Barnard's New Women's Center and the Thinking Behind It, 1971, page 2

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          her new book, "Man's World, Woman's.Place"; Professor of Education
Patricia Graham spoke on women in academe; a report was given on the
vocational achievements and concerns of the Class of 1965; Congressman
Jonathan Bingham described legislative changes of concern to women; a_
panel of alumnae discussed the psychological stresses on women in our
society; and career workshops with alumnae were offered in the arts,
business and science. Next fall our Alumnae Council too will focus on
how the new feminism is changing education at Barnard.

But our in—depth effort this year has been a study of how the
college could most adequately respond to the new challenges. A Task
Force on Barnard and the Educated Woman, with trustees, faculty, alumnae,
students and administrators represented, has been exploring such basic
questions as the extent of our responsibilities to women beyond our own
students and alumnae, and what we can or ought to do to show our students
what it means to be an educated woman in contemporary America.

My report will attempt to summarize the conclusions of the Task Force
and the directions which they recomend as most promising. Their Report
did not address itself to purely undergraduate areas, such as new courses

-on women, where much activity is already in progress.

The Task Force concluded that Barnard could serve women who were not
a part of its student body in ways compatible with its character as a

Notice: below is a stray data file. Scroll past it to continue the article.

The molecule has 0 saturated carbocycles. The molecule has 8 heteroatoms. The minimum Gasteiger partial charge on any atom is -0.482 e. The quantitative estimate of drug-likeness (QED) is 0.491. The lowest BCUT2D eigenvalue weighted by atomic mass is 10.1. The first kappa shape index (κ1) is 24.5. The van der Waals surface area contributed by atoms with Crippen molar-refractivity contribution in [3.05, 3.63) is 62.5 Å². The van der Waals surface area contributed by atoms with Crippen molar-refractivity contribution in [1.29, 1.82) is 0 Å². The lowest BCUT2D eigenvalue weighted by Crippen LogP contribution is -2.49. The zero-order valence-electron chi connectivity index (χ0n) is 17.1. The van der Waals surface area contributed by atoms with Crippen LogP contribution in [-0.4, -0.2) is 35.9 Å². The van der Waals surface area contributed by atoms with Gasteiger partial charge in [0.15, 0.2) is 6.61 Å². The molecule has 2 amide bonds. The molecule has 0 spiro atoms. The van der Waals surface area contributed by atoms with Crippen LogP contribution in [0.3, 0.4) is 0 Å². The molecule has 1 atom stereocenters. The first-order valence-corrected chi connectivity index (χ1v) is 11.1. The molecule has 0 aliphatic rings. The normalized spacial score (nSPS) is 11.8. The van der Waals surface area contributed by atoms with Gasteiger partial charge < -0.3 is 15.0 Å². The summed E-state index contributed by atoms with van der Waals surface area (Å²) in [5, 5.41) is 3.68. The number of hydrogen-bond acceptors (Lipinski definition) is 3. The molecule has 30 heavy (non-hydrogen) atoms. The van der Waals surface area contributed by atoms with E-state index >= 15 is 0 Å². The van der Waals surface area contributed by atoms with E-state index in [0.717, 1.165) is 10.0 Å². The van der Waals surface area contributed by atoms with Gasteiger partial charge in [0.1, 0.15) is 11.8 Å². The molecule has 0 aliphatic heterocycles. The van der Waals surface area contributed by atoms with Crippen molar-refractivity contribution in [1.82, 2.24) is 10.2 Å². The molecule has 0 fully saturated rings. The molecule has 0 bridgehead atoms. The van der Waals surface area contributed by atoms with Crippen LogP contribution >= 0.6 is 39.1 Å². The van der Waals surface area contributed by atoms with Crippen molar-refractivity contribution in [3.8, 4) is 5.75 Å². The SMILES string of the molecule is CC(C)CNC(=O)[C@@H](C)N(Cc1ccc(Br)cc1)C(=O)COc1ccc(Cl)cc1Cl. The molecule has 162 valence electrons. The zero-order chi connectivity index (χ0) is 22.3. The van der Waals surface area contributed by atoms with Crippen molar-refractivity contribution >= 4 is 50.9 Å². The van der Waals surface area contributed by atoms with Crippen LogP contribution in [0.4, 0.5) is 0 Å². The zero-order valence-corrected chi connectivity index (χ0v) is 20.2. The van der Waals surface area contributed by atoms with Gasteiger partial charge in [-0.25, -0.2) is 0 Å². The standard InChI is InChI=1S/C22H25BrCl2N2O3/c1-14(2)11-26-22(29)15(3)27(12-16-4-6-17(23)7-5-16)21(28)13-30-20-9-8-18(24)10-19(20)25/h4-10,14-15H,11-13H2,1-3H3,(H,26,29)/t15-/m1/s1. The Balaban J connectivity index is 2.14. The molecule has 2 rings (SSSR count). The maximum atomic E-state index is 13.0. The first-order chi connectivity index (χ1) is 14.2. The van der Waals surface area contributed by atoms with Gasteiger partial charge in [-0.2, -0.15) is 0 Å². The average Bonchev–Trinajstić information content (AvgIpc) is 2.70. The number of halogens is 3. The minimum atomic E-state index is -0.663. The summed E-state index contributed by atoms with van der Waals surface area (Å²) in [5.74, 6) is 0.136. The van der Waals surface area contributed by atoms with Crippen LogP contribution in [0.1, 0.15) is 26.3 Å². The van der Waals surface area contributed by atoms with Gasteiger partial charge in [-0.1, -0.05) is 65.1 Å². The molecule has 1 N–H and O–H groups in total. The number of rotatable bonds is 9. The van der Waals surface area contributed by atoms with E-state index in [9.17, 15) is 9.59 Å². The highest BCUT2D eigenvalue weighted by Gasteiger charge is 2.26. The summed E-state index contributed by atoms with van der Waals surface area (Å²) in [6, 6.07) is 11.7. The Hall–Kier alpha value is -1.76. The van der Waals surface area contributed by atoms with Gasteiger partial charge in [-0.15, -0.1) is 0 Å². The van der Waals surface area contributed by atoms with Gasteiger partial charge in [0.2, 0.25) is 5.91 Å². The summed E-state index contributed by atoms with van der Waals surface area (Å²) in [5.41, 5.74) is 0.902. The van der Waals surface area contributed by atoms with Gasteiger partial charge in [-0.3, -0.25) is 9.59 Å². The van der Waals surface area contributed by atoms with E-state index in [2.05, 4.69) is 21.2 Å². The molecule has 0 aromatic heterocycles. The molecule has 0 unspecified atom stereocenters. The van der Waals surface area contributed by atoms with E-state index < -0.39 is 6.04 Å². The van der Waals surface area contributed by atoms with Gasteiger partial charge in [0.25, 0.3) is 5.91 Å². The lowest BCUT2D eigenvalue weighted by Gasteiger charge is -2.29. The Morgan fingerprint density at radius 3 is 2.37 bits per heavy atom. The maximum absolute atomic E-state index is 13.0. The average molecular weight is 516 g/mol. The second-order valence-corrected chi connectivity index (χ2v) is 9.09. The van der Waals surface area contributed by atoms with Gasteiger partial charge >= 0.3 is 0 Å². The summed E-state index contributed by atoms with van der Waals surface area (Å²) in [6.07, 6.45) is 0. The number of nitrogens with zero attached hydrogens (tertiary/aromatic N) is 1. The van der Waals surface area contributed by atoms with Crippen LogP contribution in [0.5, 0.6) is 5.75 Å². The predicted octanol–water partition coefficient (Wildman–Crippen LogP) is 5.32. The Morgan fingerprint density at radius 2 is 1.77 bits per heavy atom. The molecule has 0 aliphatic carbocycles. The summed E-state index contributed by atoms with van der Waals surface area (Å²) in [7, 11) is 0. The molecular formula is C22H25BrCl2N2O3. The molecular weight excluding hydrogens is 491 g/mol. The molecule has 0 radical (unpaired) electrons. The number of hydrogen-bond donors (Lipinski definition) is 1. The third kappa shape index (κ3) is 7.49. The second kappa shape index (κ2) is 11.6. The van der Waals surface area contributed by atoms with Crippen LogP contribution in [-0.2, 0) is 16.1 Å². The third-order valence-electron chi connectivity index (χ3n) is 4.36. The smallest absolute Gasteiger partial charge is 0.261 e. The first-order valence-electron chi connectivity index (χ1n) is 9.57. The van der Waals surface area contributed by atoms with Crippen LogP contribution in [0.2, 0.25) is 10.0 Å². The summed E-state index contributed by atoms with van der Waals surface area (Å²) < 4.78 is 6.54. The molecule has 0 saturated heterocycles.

college; that it could best serve its alumnae and women interested in
academic pursuits, but that its programs should be flexible enough to
be of interest to many other women; and_that it must do more to equip
its students to deal with problems which they might encounter after
graduation. As one of our Biology professors pointed out, "Too many
people think an educated woman less useful and competent than any educated
man, a theory which puts the educators of women in an odd position.”

Behind these conclusions lay certain basic assumptions on which the
Task Force was agreed: '

_That because of its history, its staff, and its_location, Barnard is

particularly suited for becoming a national center for the study of women

and their interests;

That much of the study of the history, the psychology, and the talents of
women has been either false or superficial;

That women, because of the demands of marriage and motherhood, often have
irregular job patterns;

That Barnard has a rich resource, now largely untapped, in the talents and

energies of its alumnae and other women living in New York;